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NEWS
August 24, 2005
FEELING BLEARY this morning? Up too late or too early? Medical science has now got a drug for you. Wake Forest University researchers recently reported that they've found a compound that temporarily restores normal cognitive functioning and short-term memory in the sleep-deprived, at least in tested monkeys. Human tests are under way. No, the chemical, labeled CX717, isn't coffee, which offers the potential for overstimulation and addiction. This new drug apparently improves the functioning of certain chemical receptors in certain parts of the brain without arousing the whole brain.
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HEALTH
By Andrea K. McDaniels and The Baltimore Sun | September 24, 2014
Busy lives, smartphones and poor sleep habits are all contributing to groggy children suffering from the same sleep disorders as adults. But Dr. Laura Sterni, director of the Johns Hopkins Pediatric Sleep Center at Mount Washington Pediatric Hospital, said treating sleep ailments in children takes a different approach form that used for adults. How common is it for children to suffer from sleep disorders, and what kinds of sleep disorders do children suffer from? Sleep disorders are very common in children.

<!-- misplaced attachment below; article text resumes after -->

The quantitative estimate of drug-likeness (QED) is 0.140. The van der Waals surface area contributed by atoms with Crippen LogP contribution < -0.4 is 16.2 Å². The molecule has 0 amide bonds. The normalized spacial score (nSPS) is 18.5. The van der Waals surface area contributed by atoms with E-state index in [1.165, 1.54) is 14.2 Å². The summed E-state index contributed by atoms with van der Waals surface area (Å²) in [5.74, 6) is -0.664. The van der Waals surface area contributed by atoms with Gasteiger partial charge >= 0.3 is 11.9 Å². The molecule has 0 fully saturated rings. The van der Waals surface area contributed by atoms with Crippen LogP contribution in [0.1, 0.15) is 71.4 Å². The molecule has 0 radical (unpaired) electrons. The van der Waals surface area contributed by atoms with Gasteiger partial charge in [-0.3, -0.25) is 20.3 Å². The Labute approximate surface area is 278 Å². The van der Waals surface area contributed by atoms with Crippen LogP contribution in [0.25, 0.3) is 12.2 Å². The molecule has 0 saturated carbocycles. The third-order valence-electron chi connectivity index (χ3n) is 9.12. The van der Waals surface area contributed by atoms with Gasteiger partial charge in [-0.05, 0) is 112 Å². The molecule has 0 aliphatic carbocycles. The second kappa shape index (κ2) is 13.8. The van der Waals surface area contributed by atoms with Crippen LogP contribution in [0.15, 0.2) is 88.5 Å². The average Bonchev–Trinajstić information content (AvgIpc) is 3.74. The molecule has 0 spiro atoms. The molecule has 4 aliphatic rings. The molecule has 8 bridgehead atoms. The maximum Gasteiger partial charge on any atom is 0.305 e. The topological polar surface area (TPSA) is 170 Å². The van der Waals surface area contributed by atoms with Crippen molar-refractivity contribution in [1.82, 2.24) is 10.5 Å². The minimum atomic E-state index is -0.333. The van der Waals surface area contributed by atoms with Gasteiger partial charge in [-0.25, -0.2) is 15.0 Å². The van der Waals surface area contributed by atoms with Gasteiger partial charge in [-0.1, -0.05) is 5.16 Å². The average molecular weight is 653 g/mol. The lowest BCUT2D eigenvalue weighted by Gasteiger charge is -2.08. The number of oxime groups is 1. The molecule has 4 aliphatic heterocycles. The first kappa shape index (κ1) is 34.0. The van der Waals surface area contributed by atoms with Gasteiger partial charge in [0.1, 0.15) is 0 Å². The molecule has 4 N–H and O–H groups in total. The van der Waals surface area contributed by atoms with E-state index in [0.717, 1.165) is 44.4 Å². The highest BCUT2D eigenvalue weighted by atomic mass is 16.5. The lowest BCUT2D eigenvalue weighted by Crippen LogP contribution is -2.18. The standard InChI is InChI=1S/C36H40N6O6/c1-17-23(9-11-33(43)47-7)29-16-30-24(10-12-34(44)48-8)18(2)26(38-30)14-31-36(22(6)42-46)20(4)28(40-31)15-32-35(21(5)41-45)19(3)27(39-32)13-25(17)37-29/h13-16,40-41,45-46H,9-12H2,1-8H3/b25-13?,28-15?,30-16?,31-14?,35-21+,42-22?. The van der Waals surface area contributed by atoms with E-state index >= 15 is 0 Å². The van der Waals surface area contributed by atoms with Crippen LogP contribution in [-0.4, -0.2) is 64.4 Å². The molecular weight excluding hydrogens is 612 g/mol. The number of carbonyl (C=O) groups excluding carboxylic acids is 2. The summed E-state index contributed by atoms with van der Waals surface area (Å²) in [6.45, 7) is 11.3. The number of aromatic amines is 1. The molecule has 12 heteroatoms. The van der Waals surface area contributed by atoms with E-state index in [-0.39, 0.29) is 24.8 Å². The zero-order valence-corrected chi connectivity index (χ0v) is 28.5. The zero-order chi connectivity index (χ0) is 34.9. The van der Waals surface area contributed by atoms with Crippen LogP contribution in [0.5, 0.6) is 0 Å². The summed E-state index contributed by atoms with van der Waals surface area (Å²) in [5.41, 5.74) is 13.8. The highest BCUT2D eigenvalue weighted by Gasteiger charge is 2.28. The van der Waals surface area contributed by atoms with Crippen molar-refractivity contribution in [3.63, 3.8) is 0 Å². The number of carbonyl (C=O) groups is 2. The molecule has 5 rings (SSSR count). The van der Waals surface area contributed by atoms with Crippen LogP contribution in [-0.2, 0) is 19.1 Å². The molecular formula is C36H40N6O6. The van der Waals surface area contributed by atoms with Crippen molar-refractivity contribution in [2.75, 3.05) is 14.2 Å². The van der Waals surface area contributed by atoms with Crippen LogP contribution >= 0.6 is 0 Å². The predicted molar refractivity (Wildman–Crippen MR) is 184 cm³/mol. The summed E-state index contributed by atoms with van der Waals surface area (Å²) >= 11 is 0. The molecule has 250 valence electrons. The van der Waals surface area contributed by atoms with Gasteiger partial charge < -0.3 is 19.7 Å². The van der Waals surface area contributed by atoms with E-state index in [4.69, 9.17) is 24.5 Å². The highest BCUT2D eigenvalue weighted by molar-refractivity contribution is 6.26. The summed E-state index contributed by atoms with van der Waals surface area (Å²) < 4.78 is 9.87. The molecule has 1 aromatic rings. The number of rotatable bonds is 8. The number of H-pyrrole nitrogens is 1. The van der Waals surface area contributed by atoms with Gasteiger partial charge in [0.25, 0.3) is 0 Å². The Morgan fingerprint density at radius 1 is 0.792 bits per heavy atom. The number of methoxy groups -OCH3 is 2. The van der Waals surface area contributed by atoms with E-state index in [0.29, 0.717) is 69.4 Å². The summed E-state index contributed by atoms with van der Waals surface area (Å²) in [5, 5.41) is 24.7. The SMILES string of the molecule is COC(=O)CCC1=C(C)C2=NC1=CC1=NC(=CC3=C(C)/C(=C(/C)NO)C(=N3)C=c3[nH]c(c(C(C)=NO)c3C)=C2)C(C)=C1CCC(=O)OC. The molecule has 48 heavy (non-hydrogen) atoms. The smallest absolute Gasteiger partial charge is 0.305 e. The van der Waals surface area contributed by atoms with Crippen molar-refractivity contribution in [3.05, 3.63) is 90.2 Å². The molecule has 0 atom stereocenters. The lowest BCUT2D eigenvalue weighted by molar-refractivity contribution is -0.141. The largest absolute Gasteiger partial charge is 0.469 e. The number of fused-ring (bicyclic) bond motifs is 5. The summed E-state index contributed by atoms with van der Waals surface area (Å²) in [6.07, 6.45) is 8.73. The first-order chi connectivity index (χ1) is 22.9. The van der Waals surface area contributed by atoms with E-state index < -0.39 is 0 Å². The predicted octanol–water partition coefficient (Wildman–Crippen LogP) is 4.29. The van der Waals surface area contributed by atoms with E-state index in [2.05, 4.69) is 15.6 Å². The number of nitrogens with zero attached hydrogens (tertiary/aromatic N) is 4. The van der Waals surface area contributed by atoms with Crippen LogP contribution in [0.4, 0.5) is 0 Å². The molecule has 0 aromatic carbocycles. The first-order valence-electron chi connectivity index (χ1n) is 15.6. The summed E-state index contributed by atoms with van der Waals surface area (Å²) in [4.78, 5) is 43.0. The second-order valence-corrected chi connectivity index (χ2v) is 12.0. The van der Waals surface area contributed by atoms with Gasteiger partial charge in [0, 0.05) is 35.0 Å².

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HEALTH
By Meredith Cohn | September 14, 2012
The National Institutes of Health is expanding its safe infant sleep outreach campaign to include ways to reduce not only sudden infant death syndrome but all causes of infant death. The “Back to Sleep” campaign was launched in 1994 to encourage parents to put babies to sleep on their back to reduce the risk of SIDS, or unexplained death of an infant under a year old. The campaign has been adopted widely, with Maryland and Baltimore City aggressively educating parents.
SPORTS
By Aaron Wilson and The Baltimore Sun | August 30, 2014